Mary O’Brien was a professor of the sociology of education at OISE in Toronto. After emigrating to Canada from Scotland in 1956, she worked as a nurse before completing graduate work in political philosophy. Her book The Politics of Reproduction (1981) reinterpreted Marxist materialism, placing women at its centre and focusing on the labour of giving birth. Her book radically altered thinking on the position of women, offering cogent critique of traditional political thought by arguing that reproductive labour has been key to the creation of political order. In the 1990s, she wrote and spoke extensively about the development of reproductive technologies, including birth control, in vitro fertilization, and surrogate pregnancy, which she considered to be nothing less than revolutionary, capable of re-configuring women’s relationship to reproduction. O’Brien was a founding member of the Feminist Party of Canada in 1979. Although she was no longer a practicing nurse after 1971, she wrote and spoke extensively about healthcare and health care reform in Canada, with particular attention to the role and status of nurses. She died in 1998.

O’Brien’s lecture was a part of a series on “Health and Human Dignity.” She opened her lecture by explaining that her experiences as a nurse informed her work in political theory. Based on their traditional role in health care, women should be in the forefront of the battle to produce and reproduce good health. Good health is not a distant objective but instead a day-to-day struggle. Our individualist society, she said, refuses to recognize good health as the right to be well, but rather assigns it to the right to be treated with some semblance of equality once we are sick. Instead, O’Brien suggested that we understand good health as a physical, historical, and moral issues, a question ultimately of species persistance rather than of individual health alone. She connected this to women’s status both as healthcare workers and potential mothers. Turning health into a commodity had resulted in the reinvention of healthcare workers as a proletariat, while women at large were denied their reproductive rights. In the abortion debate, O’Brien suggested that the dominant definition of life was patriarchal: by understanding that it was women’s labour that transformed life in general to human life, we could move beyond the idea of abortion as either a right or a crime. Ultimately, “health is community, politics, and humanity,” and we must recognize feminism as a pre-eminent progressive ideology of our time to understand what it means to create and support good health.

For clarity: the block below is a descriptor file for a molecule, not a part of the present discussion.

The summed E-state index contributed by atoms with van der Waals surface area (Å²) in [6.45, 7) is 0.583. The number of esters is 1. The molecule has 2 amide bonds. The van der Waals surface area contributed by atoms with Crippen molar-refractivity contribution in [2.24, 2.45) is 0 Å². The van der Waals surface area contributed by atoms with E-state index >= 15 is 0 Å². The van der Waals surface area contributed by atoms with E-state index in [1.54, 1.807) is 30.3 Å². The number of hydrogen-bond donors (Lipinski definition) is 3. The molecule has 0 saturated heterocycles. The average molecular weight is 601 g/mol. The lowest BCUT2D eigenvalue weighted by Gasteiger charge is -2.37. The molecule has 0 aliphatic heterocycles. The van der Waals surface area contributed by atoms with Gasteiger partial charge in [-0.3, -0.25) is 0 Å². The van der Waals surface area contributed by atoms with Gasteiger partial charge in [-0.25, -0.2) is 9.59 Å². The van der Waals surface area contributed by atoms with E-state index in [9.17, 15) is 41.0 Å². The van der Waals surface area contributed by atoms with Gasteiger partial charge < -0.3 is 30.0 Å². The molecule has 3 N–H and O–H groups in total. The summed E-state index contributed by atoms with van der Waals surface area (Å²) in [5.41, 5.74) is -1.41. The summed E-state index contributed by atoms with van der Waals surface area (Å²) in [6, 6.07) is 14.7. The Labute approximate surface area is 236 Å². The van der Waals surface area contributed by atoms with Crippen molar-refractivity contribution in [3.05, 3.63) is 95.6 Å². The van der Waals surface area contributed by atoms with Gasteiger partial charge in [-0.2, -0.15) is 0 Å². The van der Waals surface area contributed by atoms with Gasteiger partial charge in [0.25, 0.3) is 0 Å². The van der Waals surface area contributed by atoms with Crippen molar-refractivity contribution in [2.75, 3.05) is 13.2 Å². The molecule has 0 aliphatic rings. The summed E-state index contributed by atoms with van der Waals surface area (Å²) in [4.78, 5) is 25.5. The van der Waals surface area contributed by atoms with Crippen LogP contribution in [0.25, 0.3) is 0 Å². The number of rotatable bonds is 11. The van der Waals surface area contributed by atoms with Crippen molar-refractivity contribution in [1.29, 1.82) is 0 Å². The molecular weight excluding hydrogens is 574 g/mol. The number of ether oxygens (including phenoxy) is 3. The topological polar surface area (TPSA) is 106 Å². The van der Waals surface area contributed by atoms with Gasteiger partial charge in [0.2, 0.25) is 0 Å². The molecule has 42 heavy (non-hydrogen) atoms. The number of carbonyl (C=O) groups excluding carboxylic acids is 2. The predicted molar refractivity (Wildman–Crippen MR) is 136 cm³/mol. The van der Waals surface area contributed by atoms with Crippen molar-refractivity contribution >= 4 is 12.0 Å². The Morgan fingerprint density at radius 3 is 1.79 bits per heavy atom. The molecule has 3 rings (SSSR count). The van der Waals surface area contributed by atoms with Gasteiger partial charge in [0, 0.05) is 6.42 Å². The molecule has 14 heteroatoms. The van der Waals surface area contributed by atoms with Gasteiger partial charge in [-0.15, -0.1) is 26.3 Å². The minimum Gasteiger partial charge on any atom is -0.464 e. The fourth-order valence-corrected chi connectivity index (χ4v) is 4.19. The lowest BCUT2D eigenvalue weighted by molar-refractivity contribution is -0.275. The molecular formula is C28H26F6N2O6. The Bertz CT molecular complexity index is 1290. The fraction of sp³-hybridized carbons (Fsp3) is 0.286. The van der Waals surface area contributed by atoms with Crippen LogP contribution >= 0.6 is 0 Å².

The lecture was held on February 12, 1985. Listen to it below.

Mary O’Brien delivers her Dunning Trust lecture.
Poster for Dr. Mary O'Brien's lecture.